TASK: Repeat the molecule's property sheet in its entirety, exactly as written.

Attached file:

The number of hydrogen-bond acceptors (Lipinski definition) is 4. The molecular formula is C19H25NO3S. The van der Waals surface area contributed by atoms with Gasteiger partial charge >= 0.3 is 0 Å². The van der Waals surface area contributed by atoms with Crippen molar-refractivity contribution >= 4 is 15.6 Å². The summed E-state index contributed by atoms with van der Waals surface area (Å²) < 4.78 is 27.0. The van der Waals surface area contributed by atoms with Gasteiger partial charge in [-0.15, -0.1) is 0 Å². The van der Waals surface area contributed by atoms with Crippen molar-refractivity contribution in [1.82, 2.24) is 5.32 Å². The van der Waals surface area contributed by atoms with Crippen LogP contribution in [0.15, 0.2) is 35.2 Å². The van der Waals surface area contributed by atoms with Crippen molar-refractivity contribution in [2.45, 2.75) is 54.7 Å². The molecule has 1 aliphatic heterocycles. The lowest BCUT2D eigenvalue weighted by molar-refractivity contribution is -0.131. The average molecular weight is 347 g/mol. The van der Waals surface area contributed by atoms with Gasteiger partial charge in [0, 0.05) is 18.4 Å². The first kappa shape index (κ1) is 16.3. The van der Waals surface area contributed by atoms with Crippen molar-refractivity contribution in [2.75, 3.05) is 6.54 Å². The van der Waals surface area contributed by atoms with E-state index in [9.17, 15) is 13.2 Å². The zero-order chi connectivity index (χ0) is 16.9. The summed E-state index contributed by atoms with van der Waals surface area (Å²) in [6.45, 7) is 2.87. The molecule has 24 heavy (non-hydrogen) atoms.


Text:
The number of hydrogen-bond acceptors (Lipinski definition) is 4. The molecular formula is C19H25NO3S. The van der Waals surface area contributed by atoms with Gasteiger partial charge >= 0.3 is 0 Å². The van der Waals surface area contributed by atoms with Crippen molar-refractivity contribution >= 4 is 15.6 Å². The summed E-state index contributed by atoms with van der Waals surface area (Å²) < 4.78 is 27.0. The van der Waals surface area contributed by atoms with Gasteiger partial charge in [-0.15, -0.1) is 0 Å². The van der Waals surface area contributed by atoms with Crippen molar-refractivity contribution in [1.82, 2.24) is 5.32 Å². The van der Waals surface area contributed by atoms with Crippen LogP contribution in [0.15, 0.2) is 35.2 Å². The van der Waals surface area contributed by atoms with Crippen molar-refractivity contribution in [2.45, 2.75) is 54.7 Å². The molecule has 1 aliphatic heterocycles. The lowest BCUT2D eigenvalue weighted by molar-refractivity contribution is -0.131. The average molecular weight is 347 g/mol. The van der Waals surface area contributed by atoms with Gasteiger partial charge in [0, 0.05) is 18.4 Å². The first kappa shape index (κ1) is 16.3. The van der Waals surface area contributed by atoms with Crippen molar-refractivity contribution in [2.75, 3.05) is 6.54 Å². The van der Waals surface area contributed by atoms with E-state index in [9.17, 15) is 13.2 Å². The zero-order chi connectivity index (χ0) is 16.9. The summed E-state index contributed by atoms with van der Waals surface area (Å²) in [6.45, 7) is 2.87. The molecule has 24 heavy (non-hydrogen) atoms.